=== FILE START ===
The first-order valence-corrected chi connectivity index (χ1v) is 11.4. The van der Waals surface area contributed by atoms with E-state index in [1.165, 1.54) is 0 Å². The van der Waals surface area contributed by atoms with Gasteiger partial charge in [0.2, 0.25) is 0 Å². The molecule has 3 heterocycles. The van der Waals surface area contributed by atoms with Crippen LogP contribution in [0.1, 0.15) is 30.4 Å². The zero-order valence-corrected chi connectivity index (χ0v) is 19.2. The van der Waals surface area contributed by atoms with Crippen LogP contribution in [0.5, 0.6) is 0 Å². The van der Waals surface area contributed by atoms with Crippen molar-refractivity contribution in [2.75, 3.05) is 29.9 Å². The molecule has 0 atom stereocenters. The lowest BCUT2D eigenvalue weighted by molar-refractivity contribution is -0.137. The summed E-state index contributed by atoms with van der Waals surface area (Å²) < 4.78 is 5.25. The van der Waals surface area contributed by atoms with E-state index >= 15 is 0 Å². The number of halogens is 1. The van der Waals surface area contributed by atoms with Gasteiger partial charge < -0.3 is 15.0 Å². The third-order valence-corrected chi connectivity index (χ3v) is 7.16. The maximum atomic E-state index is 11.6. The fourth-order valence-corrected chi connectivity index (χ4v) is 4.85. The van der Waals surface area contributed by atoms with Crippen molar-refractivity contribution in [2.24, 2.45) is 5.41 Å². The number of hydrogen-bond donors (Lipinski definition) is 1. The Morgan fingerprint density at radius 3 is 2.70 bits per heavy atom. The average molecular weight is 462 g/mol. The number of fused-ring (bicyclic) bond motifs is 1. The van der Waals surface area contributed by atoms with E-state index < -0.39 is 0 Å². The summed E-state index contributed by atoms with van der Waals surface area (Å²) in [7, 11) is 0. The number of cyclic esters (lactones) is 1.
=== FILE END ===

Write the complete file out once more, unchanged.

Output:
The first-order valence-corrected chi connectivity index (χ1v) is 11.4. The van der Waals surface area contributed by atoms with E-state index in [1.165, 1.54) is 0 Å². The van der Waals surface area contributed by atoms with Gasteiger partial charge in [0.2, 0.25) is 0 Å². The molecule has 3 heterocycles. The van der Waals surface area contributed by atoms with Crippen LogP contribution in [0.1, 0.15) is 30.4 Å². The zero-order valence-corrected chi connectivity index (χ0v) is 19.2. The van der Waals surface area contributed by atoms with Crippen LogP contribution in [0.5, 0.6) is 0 Å². The van der Waals surface area contributed by atoms with Crippen molar-refractivity contribution in [2.75, 3.05) is 29.9 Å². The molecule has 0 atom stereocenters. The lowest BCUT2D eigenvalue weighted by molar-refractivity contribution is -0.137. The summed E-state index contributed by atoms with van der Waals surface area (Å²) < 4.78 is 5.25. The van der Waals surface area contributed by atoms with E-state index >= 15 is 0 Å². The number of halogens is 1. The van der Waals surface area contributed by atoms with Gasteiger partial charge < -0.3 is 15.0 Å². The third-order valence-corrected chi connectivity index (χ3v) is 7.16. The maximum atomic E-state index is 11.6. The fourth-order valence-corrected chi connectivity index (χ4v) is 4.85. The van der Waals surface area contributed by atoms with Crippen molar-refractivity contribution in [2.24, 2.45) is 5.41 Å². The number of hydrogen-bond donors (Lipinski definition) is 1. The Morgan fingerprint density at radius 3 is 2.70 bits per heavy atom. The average molecular weight is 462 g/mol. The number of fused-ring (bicyclic) bond motifs is 1. The van der Waals surface area contributed by atoms with E-state index < -0.39 is 0 Å². The summed E-state index contributed by atoms with van der Waals surface area (Å²) in [7, 11) is 0. The number of cyclic esters (lactones) is 1.